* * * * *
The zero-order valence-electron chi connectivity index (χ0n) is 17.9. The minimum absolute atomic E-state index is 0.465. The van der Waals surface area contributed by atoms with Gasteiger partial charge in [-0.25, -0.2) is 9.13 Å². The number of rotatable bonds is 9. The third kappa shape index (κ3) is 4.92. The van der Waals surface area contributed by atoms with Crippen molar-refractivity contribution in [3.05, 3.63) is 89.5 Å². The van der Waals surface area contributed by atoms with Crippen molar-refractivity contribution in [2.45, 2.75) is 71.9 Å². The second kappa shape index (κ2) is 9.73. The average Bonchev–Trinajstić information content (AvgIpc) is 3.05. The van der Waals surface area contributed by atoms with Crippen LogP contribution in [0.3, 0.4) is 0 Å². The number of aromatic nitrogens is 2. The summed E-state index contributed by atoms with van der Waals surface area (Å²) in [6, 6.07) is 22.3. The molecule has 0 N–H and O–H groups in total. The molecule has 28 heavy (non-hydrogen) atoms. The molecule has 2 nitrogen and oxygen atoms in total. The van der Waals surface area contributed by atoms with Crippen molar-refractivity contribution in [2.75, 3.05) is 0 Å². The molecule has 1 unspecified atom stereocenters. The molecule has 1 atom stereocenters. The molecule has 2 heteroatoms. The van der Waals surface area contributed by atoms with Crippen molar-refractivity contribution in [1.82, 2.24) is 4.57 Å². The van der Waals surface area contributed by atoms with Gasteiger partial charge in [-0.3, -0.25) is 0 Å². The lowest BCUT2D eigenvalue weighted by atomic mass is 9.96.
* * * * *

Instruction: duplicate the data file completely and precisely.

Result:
The zero-order valence-electron chi connectivity index (χ0n) is 17.9. The minimum absolute atomic E-state index is 0.465. The van der Waals surface area contributed by atoms with Gasteiger partial charge in [-0.25, -0.2) is 9.13 Å². The number of rotatable bonds is 9. The third kappa shape index (κ3) is 4.92. The van der Waals surface area contributed by atoms with Crippen molar-refractivity contribution in [3.05, 3.63) is 89.5 Å². The van der Waals surface area contributed by atoms with Crippen molar-refractivity contribution in [2.45, 2.75) is 71.9 Å². The second kappa shape index (κ2) is 9.73. The average Bonchev–Trinajstić information content (AvgIpc) is 3.05. The van der Waals surface area contributed by atoms with Crippen LogP contribution in [0.3, 0.4) is 0 Å². The number of aromatic nitrogens is 2. The summed E-state index contributed by atoms with van der Waals surface area (Å²) in [6, 6.07) is 22.3. The molecule has 0 N–H and O–H groups in total. The molecule has 28 heavy (non-hydrogen) atoms. The molecule has 2 nitrogen and oxygen atoms in total. The van der Waals surface area contributed by atoms with Crippen molar-refractivity contribution in [2.75, 3.05) is 0 Å². The molecule has 1 unspecified atom stereocenters. The molecule has 1 atom stereocenters. The molecule has 2 heteroatoms. The van der Waals surface area contributed by atoms with Crippen molar-refractivity contribution in [1.82, 2.24) is 4.57 Å². The van der Waals surface area contributed by atoms with Gasteiger partial charge in [-0.3, -0.25) is 0 Å². The lowest BCUT2D eigenvalue weighted by atomic mass is 9.96.